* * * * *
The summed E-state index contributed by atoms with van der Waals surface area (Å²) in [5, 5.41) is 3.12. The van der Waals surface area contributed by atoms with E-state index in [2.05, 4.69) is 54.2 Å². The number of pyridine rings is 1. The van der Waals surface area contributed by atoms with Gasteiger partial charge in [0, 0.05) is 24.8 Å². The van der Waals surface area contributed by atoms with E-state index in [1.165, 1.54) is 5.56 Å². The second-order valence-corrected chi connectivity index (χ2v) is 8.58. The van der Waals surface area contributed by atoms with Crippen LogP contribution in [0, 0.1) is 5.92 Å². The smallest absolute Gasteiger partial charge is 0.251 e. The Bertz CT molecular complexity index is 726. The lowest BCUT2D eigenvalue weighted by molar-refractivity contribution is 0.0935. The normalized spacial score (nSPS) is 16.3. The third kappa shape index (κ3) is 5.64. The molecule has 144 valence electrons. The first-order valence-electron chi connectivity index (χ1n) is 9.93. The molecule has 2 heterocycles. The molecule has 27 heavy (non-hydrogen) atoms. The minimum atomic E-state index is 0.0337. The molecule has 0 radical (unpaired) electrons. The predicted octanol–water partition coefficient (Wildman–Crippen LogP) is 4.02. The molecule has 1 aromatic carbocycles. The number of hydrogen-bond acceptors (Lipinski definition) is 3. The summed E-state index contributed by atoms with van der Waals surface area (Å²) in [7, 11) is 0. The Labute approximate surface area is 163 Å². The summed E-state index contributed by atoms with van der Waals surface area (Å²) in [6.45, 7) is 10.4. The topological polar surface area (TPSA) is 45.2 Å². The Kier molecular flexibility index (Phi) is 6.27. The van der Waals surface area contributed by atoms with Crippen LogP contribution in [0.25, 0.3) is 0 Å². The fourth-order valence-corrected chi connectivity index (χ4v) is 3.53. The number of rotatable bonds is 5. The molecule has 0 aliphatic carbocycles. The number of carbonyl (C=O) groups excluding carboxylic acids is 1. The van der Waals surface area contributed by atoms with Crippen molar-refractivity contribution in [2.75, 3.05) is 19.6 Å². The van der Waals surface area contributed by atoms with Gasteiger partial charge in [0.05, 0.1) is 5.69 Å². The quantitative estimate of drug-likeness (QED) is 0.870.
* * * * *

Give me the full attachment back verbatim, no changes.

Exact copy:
The summed E-state index contributed by atoms with van der Waals surface area (Å²) in [5, 5.41) is 3.12. The van der Waals surface area contributed by atoms with E-state index in [2.05, 4.69) is 54.2 Å². The number of pyridine rings is 1. The van der Waals surface area contributed by atoms with Gasteiger partial charge in [0, 0.05) is 24.8 Å². The van der Waals surface area contributed by atoms with E-state index in [1.165, 1.54) is 5.56 Å². The second-order valence-corrected chi connectivity index (χ2v) is 8.58. The van der Waals surface area contributed by atoms with Crippen LogP contribution in [0, 0.1) is 5.92 Å². The smallest absolute Gasteiger partial charge is 0.251 e. The Bertz CT molecular complexity index is 726. The lowest BCUT2D eigenvalue weighted by molar-refractivity contribution is 0.0935. The normalized spacial score (nSPS) is 16.3. The third kappa shape index (κ3) is 5.64. The molecule has 144 valence electrons. The first-order valence-electron chi connectivity index (χ1n) is 9.93. The molecule has 2 heterocycles. The molecule has 27 heavy (non-hydrogen) atoms. The minimum atomic E-state index is 0.0337. The molecule has 0 radical (unpaired) electrons. The predicted octanol–water partition coefficient (Wildman–Crippen LogP) is 4.02. The molecule has 1 aromatic carbocycles. The number of hydrogen-bond acceptors (Lipinski definition) is 3. The summed E-state index contributed by atoms with van der Waals surface area (Å²) in [7, 11) is 0. The Labute approximate surface area is 163 Å². The summed E-state index contributed by atoms with van der Waals surface area (Å²) in [6.45, 7) is 10.4. The topological polar surface area (TPSA) is 45.2 Å². The Kier molecular flexibility index (Phi) is 6.27. The van der Waals surface area contributed by atoms with Crippen LogP contribution in [0.25, 0.3) is 0 Å². The fourth-order valence-corrected chi connectivity index (χ4v) is 3.53. The number of rotatable bonds is 5. The molecule has 0 aliphatic carbocycles. The number of carbonyl (C=O) groups excluding carboxylic acids is 1. The van der Waals surface area contributed by atoms with Crippen molar-refractivity contribution in [2.75, 3.05) is 19.6 Å². The van der Waals surface area contributed by atoms with Gasteiger partial charge in [0.05, 0.1) is 5.69 Å². The quantitative estimate of drug-likeness (QED) is 0.870.